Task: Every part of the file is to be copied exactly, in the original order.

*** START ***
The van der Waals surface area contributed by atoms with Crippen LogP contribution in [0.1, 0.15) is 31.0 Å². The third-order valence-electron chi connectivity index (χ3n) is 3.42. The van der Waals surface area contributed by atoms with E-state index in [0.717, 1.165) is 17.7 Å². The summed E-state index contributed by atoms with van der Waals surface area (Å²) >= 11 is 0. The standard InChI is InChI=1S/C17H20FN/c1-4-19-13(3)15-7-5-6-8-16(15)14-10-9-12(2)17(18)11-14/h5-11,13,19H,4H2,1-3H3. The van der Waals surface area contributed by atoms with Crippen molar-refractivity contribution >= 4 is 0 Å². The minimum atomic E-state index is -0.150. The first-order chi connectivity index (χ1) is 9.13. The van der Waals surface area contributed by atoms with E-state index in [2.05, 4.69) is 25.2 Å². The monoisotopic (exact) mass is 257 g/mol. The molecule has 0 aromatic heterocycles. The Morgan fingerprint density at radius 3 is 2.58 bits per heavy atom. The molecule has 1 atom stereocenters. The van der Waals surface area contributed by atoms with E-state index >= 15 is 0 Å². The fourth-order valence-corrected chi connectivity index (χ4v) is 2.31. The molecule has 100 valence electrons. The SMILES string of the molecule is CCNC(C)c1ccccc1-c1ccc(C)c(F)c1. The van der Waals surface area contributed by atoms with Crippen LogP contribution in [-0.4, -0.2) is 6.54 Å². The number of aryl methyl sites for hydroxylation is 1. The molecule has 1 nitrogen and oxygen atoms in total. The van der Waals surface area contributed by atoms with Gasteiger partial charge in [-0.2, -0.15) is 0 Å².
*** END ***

The van der Waals surface area contributed by atoms with Crippen LogP contribution in [0.1, 0.15) is 31.0 Å². The third-order valence-electron chi connectivity index (χ3n) is 3.42. The van der Waals surface area contributed by atoms with E-state index in [0.717, 1.165) is 17.7 Å². The summed E-state index contributed by atoms with van der Waals surface area (Å²) >= 11 is 0. The standard InChI is InChI=1S/C17H20FN/c1-4-19-13(3)15-7-5-6-8-16(15)14-10-9-12(2)17(18)11-14/h5-11,13,19H,4H2,1-3H3. The van der Waals surface area contributed by atoms with Crippen molar-refractivity contribution >= 4 is 0 Å². The minimum atomic E-state index is -0.150. The first-order chi connectivity index (χ1) is 9.13. The van der Waals surface area contributed by atoms with E-state index in [2.05, 4.69) is 25.2 Å². The monoisotopic (exact) mass is 257 g/mol. The molecule has 0 aromatic heterocycles. The Morgan fingerprint density at radius 3 is 2.58 bits per heavy atom. The molecule has 1 atom stereocenters. The van der Waals surface area contributed by atoms with E-state index >= 15 is 0 Å². The fourth-order valence-corrected chi connectivity index (χ4v) is 2.31. The molecule has 100 valence electrons. The SMILES string of the molecule is CCNC(C)c1ccccc1-c1ccc(C)c(F)c1. The van der Waals surface area contributed by atoms with Crippen LogP contribution in [-0.4, -0.2) is 6.54 Å². The number of aryl methyl sites for hydroxylation is 1. The molecule has 1 nitrogen and oxygen atoms in total. The van der Waals surface area contributed by atoms with Gasteiger partial charge in [-0.2, -0.15) is 0 Å².